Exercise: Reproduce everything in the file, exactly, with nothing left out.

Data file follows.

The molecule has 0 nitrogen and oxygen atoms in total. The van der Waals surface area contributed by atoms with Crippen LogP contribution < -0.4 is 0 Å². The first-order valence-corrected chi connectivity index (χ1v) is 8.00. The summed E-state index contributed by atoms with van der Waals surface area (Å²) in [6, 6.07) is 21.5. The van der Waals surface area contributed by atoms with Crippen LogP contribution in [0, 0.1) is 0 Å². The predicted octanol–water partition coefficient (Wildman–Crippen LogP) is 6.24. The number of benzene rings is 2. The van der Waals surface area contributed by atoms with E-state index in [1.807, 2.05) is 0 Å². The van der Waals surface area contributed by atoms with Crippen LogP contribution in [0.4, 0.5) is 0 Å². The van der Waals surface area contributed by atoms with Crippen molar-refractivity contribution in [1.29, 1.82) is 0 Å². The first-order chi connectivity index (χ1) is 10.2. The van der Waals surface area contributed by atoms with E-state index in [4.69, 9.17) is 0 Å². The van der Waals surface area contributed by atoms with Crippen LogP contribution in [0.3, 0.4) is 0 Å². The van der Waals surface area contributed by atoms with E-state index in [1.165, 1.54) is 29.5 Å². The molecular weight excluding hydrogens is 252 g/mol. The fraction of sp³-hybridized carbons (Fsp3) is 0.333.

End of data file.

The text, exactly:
The molecule has 0 nitrogen and oxygen atoms in total. The van der Waals surface area contributed by atoms with Crippen LogP contribution < -0.4 is 0 Å². The first-order valence-corrected chi connectivity index (χ1v) is 8.00. The summed E-state index contributed by atoms with van der Waals surface area (Å²) in [6, 6.07) is 21.5. The van der Waals surface area contributed by atoms with Crippen LogP contribution in [0, 0.1) is 0 Å². The predicted octanol–water partition coefficient (Wildman–Crippen LogP) is 6.24. The number of benzene rings is 2. The van der Waals surface area contributed by atoms with E-state index in [1.807, 2.05) is 0 Å². The van der Waals surface area contributed by atoms with Crippen LogP contribution in [0.4, 0.5) is 0 Å². The van der Waals surface area contributed by atoms with Crippen molar-refractivity contribution in [1.29, 1.82) is 0 Å². The first-order chi connectivity index (χ1) is 10.2. The van der Waals surface area contributed by atoms with E-state index in [4.69, 9.17) is 0 Å². The van der Waals surface area contributed by atoms with Crippen LogP contribution in [0.3, 0.4) is 0 Å². The van der Waals surface area contributed by atoms with E-state index in [1.165, 1.54) is 29.5 Å². The molecular weight excluding hydrogens is 252 g/mol. The fraction of sp³-hybridized carbons (Fsp3) is 0.333.